Source
Trials. 2012;13:85
Date
2012
Language
English
Publication Type
Article
Keywords
Age Factors
Aged
Assisted Living Facilities - economics
Cholinergic Antagonists - adverse effects - economics - therapeutic use
Clinical Protocols
Cognition - drug effects
Cost-Benefit Analysis
Drug Interactions
Finland
Geriatric Assessment
Health Care Costs
Health Services - economics - utilization
Homes for the Aged - economics
Humans
Inappropriate Prescribing - economics - prevention & control
Inservice Training - economics
Neuropsychological Tests
Nursing Staff - economics - education
Polypharmacy
Psychotropic Drugs - adverse effects - economics - therapeutic use
Quality of Life
Research Design
Abstract
Use of inappropriate drugs is common among institutionalized older people. Rigorous trials investigating the effect of the education of staff in institutionalized settings on the harm related to older people's drug treatment are still scarce. The aim of this trial is to investigate whether training professionals in assisted living facilities reduces the use of inappropriate drugs among residents and has an effect on residents' quality of life and use of health services.
During years 2011 and 2012, a sample of residents in assisted living facilities in Helsinki (approximately?212) will be recruited, having offered to participate in a trial aiming to reduce their harmful drugs. Their wards will be randomized into two arms: one, those in which staff will be trained in two half-day sessions, including case studies to identify inappropriate, anticholinergic and psychotropic drugs among their residents, and two, a control group with usual care procedures and delayed training. The intervention wards will have an appointed nurse who will be responsible for taking care of the medication of the residents on her ward, and taking any problems to the consulting doctor, who will be responsible for the overall care of the patient. The trial will last for twelve months, the assessment time points will be zero, six and twelve months. The primary outcomes will be the proportion of persons using inappropriate, anticholinergic, or more than two psychotropic drugs, and the change in the mean number of inappropriate, anticholinergic and psychotropic drugs among residents. Secondary endpoints will be, for example, the change in the mean number of drugs, the proportion of residents having significant drug-drug interactions, residents' health-related quality of life (HRQOL) according to the 15D instrument, cognition according to verbal fluency and clock-drawing tests and the use and cost of health services, especially hospitalizations.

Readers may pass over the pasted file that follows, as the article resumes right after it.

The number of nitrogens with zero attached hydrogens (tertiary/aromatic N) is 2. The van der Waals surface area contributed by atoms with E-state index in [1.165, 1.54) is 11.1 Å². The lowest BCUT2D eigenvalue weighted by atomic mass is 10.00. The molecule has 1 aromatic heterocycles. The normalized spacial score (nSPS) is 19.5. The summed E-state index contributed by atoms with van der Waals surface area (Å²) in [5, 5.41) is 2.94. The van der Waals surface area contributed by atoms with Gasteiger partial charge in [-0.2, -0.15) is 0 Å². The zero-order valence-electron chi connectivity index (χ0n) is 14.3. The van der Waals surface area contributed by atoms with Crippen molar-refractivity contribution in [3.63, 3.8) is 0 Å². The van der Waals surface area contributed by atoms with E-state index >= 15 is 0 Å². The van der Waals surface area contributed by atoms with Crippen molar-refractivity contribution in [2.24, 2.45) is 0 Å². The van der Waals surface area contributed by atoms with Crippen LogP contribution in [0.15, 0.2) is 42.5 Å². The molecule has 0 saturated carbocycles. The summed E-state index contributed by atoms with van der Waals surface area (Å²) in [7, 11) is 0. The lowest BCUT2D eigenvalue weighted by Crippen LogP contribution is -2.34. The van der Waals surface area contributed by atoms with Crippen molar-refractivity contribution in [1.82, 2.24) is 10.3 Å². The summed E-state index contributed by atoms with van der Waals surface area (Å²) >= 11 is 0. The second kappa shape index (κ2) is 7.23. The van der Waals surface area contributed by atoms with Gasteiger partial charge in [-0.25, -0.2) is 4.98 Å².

To our knowledge, this is the first large-scale randomized trial exploring whether relatively light intervention, that is, staff training, will have an effect on reducing harmful drugs and improving QOL among institutionalized older people.
ACTRN12611001078943.
Notes
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PubMed ID
22709731 View in PubMed
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11 records – page 1 of 2.